Poor old button-bashing. Since the beginning of time you dominated the beat 'em up control systems, knocking out every challenger with a swift fingertip-blistering combo. You weren't just a contender. You were the king.
But then a contender appeared: Fight Night 2004's analogue stick system. Nobody thought it could take you. "It won't feel right," they said, "it won't communicate the solid sensation of actually hitting something like the champ can."
They were wrong. Fight Night 2004's analogue stick controls sauntered into the ring amidst a bluster of spitting fireworks, pumping music and gyrating entourage, and put you on your arse.
Float like a butterfly...
It was exactly a year ago that the button-bashing boxing game was knocked out for good, and it was Electronic Arts that landed the killer blow. Fight Night 2004 took a leaf out of Tiger Woods' tartan-trousered book by using physical movements of the analogue stick to throw punches, block and dodge. It worked like rock-solid uppercut to a glass jaw.
Now that preview code for Fight Night Round 2 has swanned into the CVG ring we're absolutely positive that EA's Total Punch Control is the undisputed heavyweight champion of boxing game control methods.
Let's get this clear right from the start: in true EA fashion, Fight Night Round 2 isn't hugely different from last year's version. At first glance it looks almost identical, and listing the new features isn't a particularly taxing job. But for once we're not going to criticise an EA Sports game for steadfastly refusing to innovate, because many of Fight Night 2's little improvements are actually incredibly astute refinements of a control system that had already knocked out Rocky-style button bashing.
If you don't know how Total Punch Control works it's simple - but it sounds complicated when you try to explain it in words, so we won't even bother. Basically, all your punching, blocking, bobbing and weaving is done with twists, pushes, flicks and prods of the analogue sticks in conjunction with presses of the shoulder buttons. Initially it feels alien and almost impotent compared to the solidity of button-bashing, but give it about ten minutes and suddenly it becomes one of the most natural, instinctive and flexible control methods you've ever experienced.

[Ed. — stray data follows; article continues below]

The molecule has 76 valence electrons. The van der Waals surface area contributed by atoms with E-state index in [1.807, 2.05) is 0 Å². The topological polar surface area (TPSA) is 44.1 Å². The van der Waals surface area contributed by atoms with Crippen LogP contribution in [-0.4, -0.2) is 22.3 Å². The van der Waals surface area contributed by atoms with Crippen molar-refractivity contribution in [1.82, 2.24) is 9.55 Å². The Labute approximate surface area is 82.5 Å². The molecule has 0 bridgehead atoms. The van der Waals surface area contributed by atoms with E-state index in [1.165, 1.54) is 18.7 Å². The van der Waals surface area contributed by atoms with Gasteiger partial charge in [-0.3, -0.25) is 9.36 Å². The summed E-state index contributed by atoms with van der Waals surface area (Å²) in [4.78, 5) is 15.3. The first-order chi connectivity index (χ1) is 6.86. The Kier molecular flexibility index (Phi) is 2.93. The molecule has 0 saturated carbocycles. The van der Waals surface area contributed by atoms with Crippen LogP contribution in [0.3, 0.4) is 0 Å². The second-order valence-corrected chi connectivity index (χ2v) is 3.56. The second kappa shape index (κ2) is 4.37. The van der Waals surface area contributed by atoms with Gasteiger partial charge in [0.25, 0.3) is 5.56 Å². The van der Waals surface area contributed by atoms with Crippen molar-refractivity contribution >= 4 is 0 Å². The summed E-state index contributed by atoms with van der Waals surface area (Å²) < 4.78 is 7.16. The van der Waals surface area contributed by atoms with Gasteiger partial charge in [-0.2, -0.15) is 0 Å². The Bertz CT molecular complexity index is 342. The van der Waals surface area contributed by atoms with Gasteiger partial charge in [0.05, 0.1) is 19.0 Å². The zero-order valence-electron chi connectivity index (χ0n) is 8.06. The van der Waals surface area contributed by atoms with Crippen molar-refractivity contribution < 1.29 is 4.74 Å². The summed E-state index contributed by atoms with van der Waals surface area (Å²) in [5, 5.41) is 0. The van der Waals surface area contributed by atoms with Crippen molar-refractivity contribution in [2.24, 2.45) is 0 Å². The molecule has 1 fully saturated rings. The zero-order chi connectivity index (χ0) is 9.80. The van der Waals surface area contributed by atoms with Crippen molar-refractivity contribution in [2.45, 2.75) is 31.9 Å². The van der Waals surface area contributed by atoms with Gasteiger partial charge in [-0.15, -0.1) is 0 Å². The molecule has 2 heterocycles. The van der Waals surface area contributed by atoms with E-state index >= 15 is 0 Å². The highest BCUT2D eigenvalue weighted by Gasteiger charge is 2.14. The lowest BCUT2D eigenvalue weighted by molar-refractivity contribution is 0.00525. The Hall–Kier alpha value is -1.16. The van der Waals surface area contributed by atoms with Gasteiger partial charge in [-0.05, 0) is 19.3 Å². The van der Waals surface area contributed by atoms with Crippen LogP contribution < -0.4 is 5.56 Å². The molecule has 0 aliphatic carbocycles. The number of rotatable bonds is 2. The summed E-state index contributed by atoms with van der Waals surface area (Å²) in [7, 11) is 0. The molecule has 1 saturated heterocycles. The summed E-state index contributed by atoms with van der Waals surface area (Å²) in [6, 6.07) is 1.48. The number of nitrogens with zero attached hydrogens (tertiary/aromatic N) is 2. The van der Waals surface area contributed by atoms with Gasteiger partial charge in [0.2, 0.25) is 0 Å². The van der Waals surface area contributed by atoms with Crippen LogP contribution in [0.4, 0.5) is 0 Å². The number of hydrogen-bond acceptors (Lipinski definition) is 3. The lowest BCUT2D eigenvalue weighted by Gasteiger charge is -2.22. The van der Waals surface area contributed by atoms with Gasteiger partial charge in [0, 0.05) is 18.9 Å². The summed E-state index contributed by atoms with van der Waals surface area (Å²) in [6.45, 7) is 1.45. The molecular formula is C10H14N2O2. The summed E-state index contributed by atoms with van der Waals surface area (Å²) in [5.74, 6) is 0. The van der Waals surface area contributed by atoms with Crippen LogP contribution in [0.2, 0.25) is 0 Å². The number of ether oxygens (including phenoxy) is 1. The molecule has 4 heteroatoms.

It worked brilliantly in Fight Night 2004, and it's been sharpened to such an extent in Fight Night Round 2 that it's almost perfect. Where button presses in Rocky and Rocky Legends set off a chain reaction of animation, every degree of movement on Fight Night's analogue sticks elicits the same degree of movement in you boxer's arms. You're not pressing a button to tell the computer to punch or block or dodge - you are punching, blocking or dodging.
Sting like a bee
But what's new? Glad you asked. Fight Night 2's undisputed heavyweight addition is the Haymaker punch. By pre-loading your punches (by pulling back on the analogue stick to increase the rotation as you follow through) you can unleash devastating wallops on your opponent. Timed right, they can drain serious chunks off your opponent's health bar and even cause him to stagger, giving you a golden opportunity to follow up with a deluge of combo cracks.
The brutality of these meaty blows is truly fierce. The camera lollops off to one side like it's just been hit by a bus, accompanied by the most sickeningly crispy 'crunch' sound effect ever recorded. Sweat from the victim's forehead and, if the strike has burst flesh, blood explodes from the wound. Add that to the stunning facial damage effects that model swelling, cuts, and the distorting effects of a swift fist to the face, and you've got an experience that'll make you wince more than any other game in history. It's a brilliant payoff for the extra effort you put in to throwing the punch and the first time you send someone to the floor with a Haymaker you'll feel like the ultimate bruiser.